Discover the Relationship Between Tax Season and the Stock Market

How Does Tax Season Influence Overall Stock Market Returns?

Tax season exerts a lot of pressure on taxpayers, and this pressure is not only felt by the taxpayer but also by the stock market. This is because, to fulfil the obligations of taxes, many individuals start to sell their stocks and money market funds, temporarily liquidating the stock and bond market. But how does tax season affect the stock market? It does in many ways, and this is what we will find: how tax season affects the stock market.

Key Highlights

  • Text season exerts pressure on the taxpayers and the stock market. Where many individuals sell stocks, and money markets want to meet their tax obligation, and it temporarily affects the market liquidity.

  • Despite having a sluggish start, the latter half of April rebounds in this stock market, where the historical data shows that the S&P 500 tends to be 1.7% higher on average.

  • Tax-related selling by investors can significantly decrease the market during the tax season.

Does Tax Season Affect the Stock Market?

The past pieces of evidence show that despite being sluggish in the first half of April, the other half of the month shows notable improvement. After the tax season, the S&P 500 tried to rebound, and the month's closing happened approximately 1.7% higher on average, implying a 75% success rate based on the data from 2000 to 2016.

During tax season, market decline due to tax-related factors can be significant. Many taxpayers sell their stocks to meet their obligations, creating a selling pressure. However, traders also leverage these expectations by strategically purchasing during any market weakness caused by tax-related selling. They then sell these stocks later in the month when the market tends to rally, capitalising on the market's post-tax season rebound. 

We have seen that the second half of April and May shows some strength in historical trends, suggesting that the subsequent six months represent a weaker period of the Year in alliance with the Halloween effect. In contrast, the six months after Halloween shows robust gain in the market—a period typically between November 1 and April 30. 

According to Yerdeni Research, from 1928 to September 2023, the S&P 500 index has shown a notable increase of about 5.3% from November 2 April. On the other hand, it has shown a modest gain of 2.4% from May to October.

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How Does Tax Season Affect the Stock Market, and Why?

If you look at the data from 2000 to 2016, it was found that the Standard and Poor's 500 index experienced an average decline of 0.2% and was only 41% likely to increase in the first two weeks of April. It is because of the tax season that influences the market in numerous ways. There is a connection between the taxpayer and the market where:

  • Investor liquidates their stocks and funds, including the short-term debt they have invested in.

  • Secondly, this increases the liquidity in the market and decreases the prices of stocks and bonds.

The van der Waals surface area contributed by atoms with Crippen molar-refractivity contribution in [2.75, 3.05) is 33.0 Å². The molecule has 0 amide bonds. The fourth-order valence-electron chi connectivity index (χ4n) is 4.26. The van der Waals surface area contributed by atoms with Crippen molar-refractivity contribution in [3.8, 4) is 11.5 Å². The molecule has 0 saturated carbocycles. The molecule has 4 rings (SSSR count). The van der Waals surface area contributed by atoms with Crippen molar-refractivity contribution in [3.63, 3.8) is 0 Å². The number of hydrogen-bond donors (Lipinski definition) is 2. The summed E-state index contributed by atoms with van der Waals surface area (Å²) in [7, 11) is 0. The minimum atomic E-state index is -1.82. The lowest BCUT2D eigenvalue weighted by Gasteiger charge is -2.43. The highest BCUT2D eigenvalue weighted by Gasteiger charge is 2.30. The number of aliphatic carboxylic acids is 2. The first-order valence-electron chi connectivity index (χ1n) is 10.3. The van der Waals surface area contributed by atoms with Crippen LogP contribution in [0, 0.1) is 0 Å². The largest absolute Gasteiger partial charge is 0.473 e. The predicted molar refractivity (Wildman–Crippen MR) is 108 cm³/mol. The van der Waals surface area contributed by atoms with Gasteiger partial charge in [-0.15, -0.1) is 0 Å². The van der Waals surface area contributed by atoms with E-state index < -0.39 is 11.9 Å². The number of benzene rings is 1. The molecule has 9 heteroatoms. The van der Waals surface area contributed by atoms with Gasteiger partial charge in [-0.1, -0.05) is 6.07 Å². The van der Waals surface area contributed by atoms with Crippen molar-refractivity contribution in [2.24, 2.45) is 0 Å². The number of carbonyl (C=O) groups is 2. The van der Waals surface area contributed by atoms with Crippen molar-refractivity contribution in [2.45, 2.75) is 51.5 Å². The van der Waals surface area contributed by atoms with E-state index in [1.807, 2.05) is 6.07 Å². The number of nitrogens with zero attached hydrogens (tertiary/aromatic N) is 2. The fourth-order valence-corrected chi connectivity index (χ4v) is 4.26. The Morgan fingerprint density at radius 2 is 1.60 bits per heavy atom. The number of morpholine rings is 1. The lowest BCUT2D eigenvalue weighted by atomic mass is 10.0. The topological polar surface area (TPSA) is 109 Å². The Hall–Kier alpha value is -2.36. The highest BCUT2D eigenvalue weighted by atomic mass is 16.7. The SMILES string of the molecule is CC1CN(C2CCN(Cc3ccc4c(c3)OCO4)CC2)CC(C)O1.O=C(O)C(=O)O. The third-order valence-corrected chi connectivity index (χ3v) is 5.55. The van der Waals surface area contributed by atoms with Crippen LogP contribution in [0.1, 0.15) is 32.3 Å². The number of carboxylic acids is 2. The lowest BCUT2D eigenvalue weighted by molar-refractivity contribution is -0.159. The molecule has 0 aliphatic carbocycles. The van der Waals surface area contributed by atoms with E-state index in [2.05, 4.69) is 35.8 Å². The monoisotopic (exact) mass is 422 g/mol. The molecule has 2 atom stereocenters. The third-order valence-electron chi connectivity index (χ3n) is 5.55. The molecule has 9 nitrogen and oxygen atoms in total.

Taxpayers often go to their bank or money market accounts to cover their tax bills. Money market funds are among the best options for many investors as they have a low risky nature and liquidity and also provide great returns. However, when liquidity is in the market to address their tax liabilities, more pressure is exerted on funds and other assets they hold. This results in a decrease in the demand for bonds, which lowers their prices and increases the yields of the taxpayer.

The impact of tax-related liquidity on the market is extended beyond other assets, which follows the period of robust market performance, such as in 2023, when investors realise their gains on high-performance stock.

However, detecting these trends can be challenging as the market tends to anticipate and price further, which means any effect from tax selling will occur a week or months before it actually happens.

How Can Investors Prepare for the Stock Market's Reaction to Tax Season?

Despite the potential fluctuation, especially during tech season, investors are required to order their long-term investment strategy. April may provide minor fluctuation where many investors attempt to times a market that may not yield substantial results.

It is good to maintain a consistent approach, such as regularly contributing to your tax-advantage retirement account, such as a 401k and IRA. Hold on to your long-term goals, where you can align your returns with the overall market performance, which has delivered about a 10% annual gain.

Final Words

Tax season tends to influence the stock market where notable effects were observed in April; despite having a sluggish start, the latter half of April rebounded, and the S&P 500 was at a month higher on average, which reflects the overall historical success rate of 75%. There is a connection between the tax pair's action and market dynamics as tax often liquidates the stocks and funds to meet their tax obligation, which impacts the market liquidity and asset prices.

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